Friday, March 17, 2006

China and Cold War

The Merriam-Webster Dictionary defines "cold war" as:

1: A conflict over ideological differences carried on by methods short of sustained overt military action and usually without breaking off diplomatic relations, and;

2: A condition of rivalry, mistrust, and often open hostility short of violence especially between power groups.

Consider then the war of words, increasing tensions and military posturing by one superpower, the United States, and one undoubtedly soon-to-be superpower, China. A few things to ponder.....

Recently U. S. Secretary of State Condoleezza Rice lectured China about it's need to show greater transparency regarding its reported increased military budget and secretive military buildup since 1996. (One can't help but wonder about the Bush administration disconnect on what they practice opposed to what they preach regarding transparency in government.)

China will soon have more attack submarines than the United States including the addition of 4 Russian Kilo-class subs.

Our neighbor in South America, Venezuela, has threatened to curtail their oil exports to the U. S. while it has doubled its imports of oil to China. Venezuela currently supplies 10 per cent of U. S. oil imports.

In August of 2005 Russia and China's armed forces launched their first major joint war games. Submarines, bombers armed with cruise missiles, warships and 10,000 military personnel simulated an invasion of a peninsula on the Yellow Sea south-east of Beijing. China is Russia's biggest customer for its arms industry.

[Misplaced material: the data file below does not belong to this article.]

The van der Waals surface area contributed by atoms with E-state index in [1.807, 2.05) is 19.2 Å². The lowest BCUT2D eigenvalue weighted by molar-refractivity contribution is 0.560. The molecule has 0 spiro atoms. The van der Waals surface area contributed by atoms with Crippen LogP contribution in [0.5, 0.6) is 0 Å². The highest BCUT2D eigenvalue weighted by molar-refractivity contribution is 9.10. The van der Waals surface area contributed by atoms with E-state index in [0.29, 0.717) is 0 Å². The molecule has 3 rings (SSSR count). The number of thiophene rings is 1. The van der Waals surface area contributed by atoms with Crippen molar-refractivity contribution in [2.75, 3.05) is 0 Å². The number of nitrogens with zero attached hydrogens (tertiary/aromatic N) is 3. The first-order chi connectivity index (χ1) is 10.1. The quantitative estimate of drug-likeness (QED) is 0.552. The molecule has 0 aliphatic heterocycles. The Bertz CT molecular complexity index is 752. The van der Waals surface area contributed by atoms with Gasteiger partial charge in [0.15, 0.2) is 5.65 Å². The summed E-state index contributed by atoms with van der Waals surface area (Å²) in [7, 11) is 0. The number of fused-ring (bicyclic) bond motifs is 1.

Not to be outdone, the U.S. announced it will hold one of its biggest naval exercises in the Asia Pacific this summer. Several carrier strike groups including at least three warships and an attack submarine will conduct large-scale operations. In all, four carriers would be involved in three military maritime exercises.

It has been ten years since four U. S. aircraft carriers have operated in the Pacific Ocean at one time and could be the largest combined aircraft carrier operations there since the Vietnam War.

China has been singled out by the Pentagon as the country with the greatest potential to challenge the United States militarily.

And.....the U.S. trade deficit increased in January to $68.5 billion, the largest monthly deficit in the nation's history. The trade deficit with China increased from $16.3 billion in December of 2005 to $17.9 billion in January.

So, why are we allowing the U.S. trade dollar to fuel China's economic (and thus military) boom while unleashing oceans of red ink on our own economy?

Note to the Bush administration....why not stop lecturing China....they don't listen anyway..... and start formulating a few policies of our own? Like addressing our trade deficit.

The build-up is on! The Cold War is right behind, if not already here.

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